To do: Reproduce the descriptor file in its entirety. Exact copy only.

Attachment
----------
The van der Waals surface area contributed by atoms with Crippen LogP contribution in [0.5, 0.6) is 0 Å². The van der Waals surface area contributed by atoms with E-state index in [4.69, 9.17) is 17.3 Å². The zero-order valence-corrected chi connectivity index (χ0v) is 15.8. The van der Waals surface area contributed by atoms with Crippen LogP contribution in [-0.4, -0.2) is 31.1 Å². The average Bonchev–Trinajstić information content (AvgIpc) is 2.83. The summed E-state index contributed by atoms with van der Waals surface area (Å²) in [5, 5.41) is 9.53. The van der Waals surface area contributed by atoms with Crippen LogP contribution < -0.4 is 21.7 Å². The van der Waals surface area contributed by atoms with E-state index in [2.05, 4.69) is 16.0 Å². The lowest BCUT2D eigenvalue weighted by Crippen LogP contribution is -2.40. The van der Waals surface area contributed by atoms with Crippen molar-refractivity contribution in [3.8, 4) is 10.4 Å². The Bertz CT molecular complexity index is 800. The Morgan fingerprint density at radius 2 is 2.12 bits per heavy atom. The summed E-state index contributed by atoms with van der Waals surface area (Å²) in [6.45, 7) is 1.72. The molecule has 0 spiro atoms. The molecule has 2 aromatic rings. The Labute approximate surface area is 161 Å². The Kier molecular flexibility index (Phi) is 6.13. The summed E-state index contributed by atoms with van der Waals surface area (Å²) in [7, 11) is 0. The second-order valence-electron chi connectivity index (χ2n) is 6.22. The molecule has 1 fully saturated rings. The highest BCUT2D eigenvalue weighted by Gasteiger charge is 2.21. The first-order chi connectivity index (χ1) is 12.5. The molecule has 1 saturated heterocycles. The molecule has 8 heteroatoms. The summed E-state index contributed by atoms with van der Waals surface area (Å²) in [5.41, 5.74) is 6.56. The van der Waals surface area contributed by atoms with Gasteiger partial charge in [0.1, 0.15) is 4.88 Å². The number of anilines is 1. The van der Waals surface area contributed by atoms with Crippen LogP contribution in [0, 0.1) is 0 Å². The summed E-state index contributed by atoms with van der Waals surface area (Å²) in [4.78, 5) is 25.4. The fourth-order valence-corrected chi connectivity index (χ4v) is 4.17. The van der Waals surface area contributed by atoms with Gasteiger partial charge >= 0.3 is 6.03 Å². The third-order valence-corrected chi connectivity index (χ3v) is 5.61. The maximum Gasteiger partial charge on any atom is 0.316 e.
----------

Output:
The van der Waals surface area contributed by atoms with Crippen LogP contribution in [0.5, 0.6) is 0 Å². The van der Waals surface area contributed by atoms with E-state index in [4.69, 9.17) is 17.3 Å². The zero-order valence-corrected chi connectivity index (χ0v) is 15.8. The van der Waals surface area contributed by atoms with Crippen LogP contribution in [-0.4, -0.2) is 31.1 Å². The average Bonchev–Trinajstić information content (AvgIpc) is 2.83. The summed E-state index contributed by atoms with van der Waals surface area (Å²) in [5, 5.41) is 9.53. The van der Waals surface area contributed by atoms with Crippen LogP contribution < -0.4 is 21.7 Å². The van der Waals surface area contributed by atoms with E-state index in [2.05, 4.69) is 16.0 Å². The lowest BCUT2D eigenvalue weighted by Crippen LogP contribution is -2.40. The van der Waals surface area contributed by atoms with Crippen molar-refractivity contribution in [3.8, 4) is 10.4 Å². The Bertz CT molecular complexity index is 800. The Morgan fingerprint density at radius 2 is 2.12 bits per heavy atom. The summed E-state index contributed by atoms with van der Waals surface area (Å²) in [6.45, 7) is 1.72. The molecule has 0 spiro atoms. The molecule has 2 aromatic rings. The Labute approximate surface area is 161 Å². The Kier molecular flexibility index (Phi) is 6.13. The summed E-state index contributed by atoms with van der Waals surface area (Å²) in [7, 11) is 0. The second-order valence-electron chi connectivity index (χ2n) is 6.22. The molecule has 1 fully saturated rings. The highest BCUT2D eigenvalue weighted by Gasteiger charge is 2.21. The first-order chi connectivity index (χ1) is 12.5. The molecule has 1 saturated heterocycles. The molecule has 8 heteroatoms. The summed E-state index contributed by atoms with van der Waals surface area (Å²) in [5.41, 5.74) is 6.56. The van der Waals surface area contributed by atoms with Gasteiger partial charge in [0.1, 0.15) is 4.88 Å². The number of anilines is 1. The van der Waals surface area contributed by atoms with Crippen LogP contribution in [0, 0.1) is 0 Å². The summed E-state index contributed by atoms with van der Waals surface area (Å²) in [4.78, 5) is 25.4. The fourth-order valence-corrected chi connectivity index (χ4v) is 4.17. The van der Waals surface area contributed by atoms with Gasteiger partial charge >= 0.3 is 6.03 Å². The third-order valence-corrected chi connectivity index (χ3v) is 5.61. The maximum Gasteiger partial charge on any atom is 0.316 e.